TAIWAN - Premier Wu Den-yih yesterday confirmed that a 10 to 15 perc ent luxury tax will be introduced to curb speculative real estate transactions as early as the second half of 2011, if legislators support the move.
Wu was speaking in the wake of media reports that President Ma Ying-jeou on Thursday already approved a luxury tax proposal designed by the Ministry of Finance (MOF) to narrow the gap between the rich and the poor.
The premier said the government has studied the possibility of a luxury tax for a long time, but its introduction will call for revisions to the tax law, which needs to clear the Legislative Yuan.
The Cabinet is still collecting opinions about certain details before finalizing a draft that will be forwarded to the Legislative Yuan, Wu said.
"While the policy has been decided, details still have to be fleshed out and legal procedures have to be completed before the new tax can be imposed," Wu was cited by the Central News Agency as saying ahead of a legislative meeting.
The premier said he hopes lawmakers can complete the third reading in the first half of the year, so that the luxury tax can be implemented in the second half of 2011.
MOF officials said earlier in the day that the target of the anti-speculation measure will be residential properties that are not used by their owners but resold soon after being purchased.
Such property owners would have to pay a 15 per cent transaction tax on the actual sale price of units that are sold within a year of purchase, according to the MOF proposal.
The rate would fall to 10 per cent if such properties are sold in the second year after purchase, and no luxury tax would be imposed on properties that are held for more than two years.
The move, which reportedly received the president's blessings during a briefing by Finance Minister Lee Shu-der on the plan on Thursday evening, would also seek to impose a 10 per cent tax on the purchase of luxury items, such as private jets and yachts.
Other taxable luxury purchases would include luxury cars, protected animals and their products, and memberships in golf and business clubs.
The CNA cited an MOF estimate as indicating that the new tax would boost government revenues by about NT$15 billion (S$0.64 billion) each year, with more than NT$10 billion expected to come from property transactions.
Asked if the luxury tax would work to curb real estate speculation, Wu said no measures can "definitely" be successful.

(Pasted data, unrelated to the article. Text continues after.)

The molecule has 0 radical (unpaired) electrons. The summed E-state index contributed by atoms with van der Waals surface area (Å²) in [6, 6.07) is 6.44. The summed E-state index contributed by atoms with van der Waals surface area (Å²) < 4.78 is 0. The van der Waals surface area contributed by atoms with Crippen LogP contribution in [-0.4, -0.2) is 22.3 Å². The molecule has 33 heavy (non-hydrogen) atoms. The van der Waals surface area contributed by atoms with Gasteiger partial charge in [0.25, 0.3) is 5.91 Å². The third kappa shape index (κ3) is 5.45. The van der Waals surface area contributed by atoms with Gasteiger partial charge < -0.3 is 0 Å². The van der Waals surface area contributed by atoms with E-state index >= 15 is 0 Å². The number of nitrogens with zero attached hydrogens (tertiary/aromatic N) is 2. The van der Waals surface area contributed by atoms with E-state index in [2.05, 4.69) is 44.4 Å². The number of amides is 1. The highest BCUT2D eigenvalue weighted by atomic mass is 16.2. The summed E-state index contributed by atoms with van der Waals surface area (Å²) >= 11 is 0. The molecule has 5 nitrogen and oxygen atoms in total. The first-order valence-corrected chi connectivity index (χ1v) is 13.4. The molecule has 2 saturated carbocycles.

"But general speaking, this should be pretty effective," Wu said.
Wu's confirmation of the luxury tax proposal dealt a blow to construction stocks in the local bourse. Construction stocks fell 3.8 per cent.
The idea of introducing a luxury tax was first made public last year amid calls for the government to curb soaring real estates prices and narrow the widening gap between rich and poor.
But the introduction of a luxury tax is making business sectors worry about its damage to the economy.
The General Chamber of Commerce (GCC) of the R.O.C., said the measure will definitely dampen the housing market, as it will deter people from buying real estate.
"It will achieve the effect of curbing housing prices, but that means the winter will come for the real estate sector," the GCC said.
The GCC said it supports the government's move to narrow the gap between the rich and the poor, but it has already received many complaints from its members about the possible damage.
It said members from the car industry have expressed their worries that the car market, which has just come out of its doldrums, would face a chill again because of the luxury tax.
The GCC said it hopes the government can work out measures that can cushion businesses from the luxury tax's impact.
While the Cabinet's Council for Economic Planning and Development (CEPD) is trying to boost domestic demand to drive the local economy, the MOF is proposing the luxury tax to curb consumer spending, the GCC said.
"How can Taiwan's economy recover?" asked the group.
The Chinese National Federation of Industries (CNFI) said it supports the idea of having the rich pay more taxes in order to narrow their gap with the poor.
But CNFI Secretary General Tsai Lien-sheng questioned the efficacy of the measures that are being proposed.
Speculators could simply keep their properties for more than two years to avoid the luxury tax, Tsai said.
He also questioned the rationality of imposing a luxury tax on purchases of golf club memberships.
Golf is no longer a "luxury" sport, and the government should step up its efforts promoting golf now that Taiwan has produced a top golfer in Yani Tzeng, Tsai said.
Real estate agencies also expect the luxury tax to deter speculation, with some predicting a drop of 10 to 20 percent in transactions.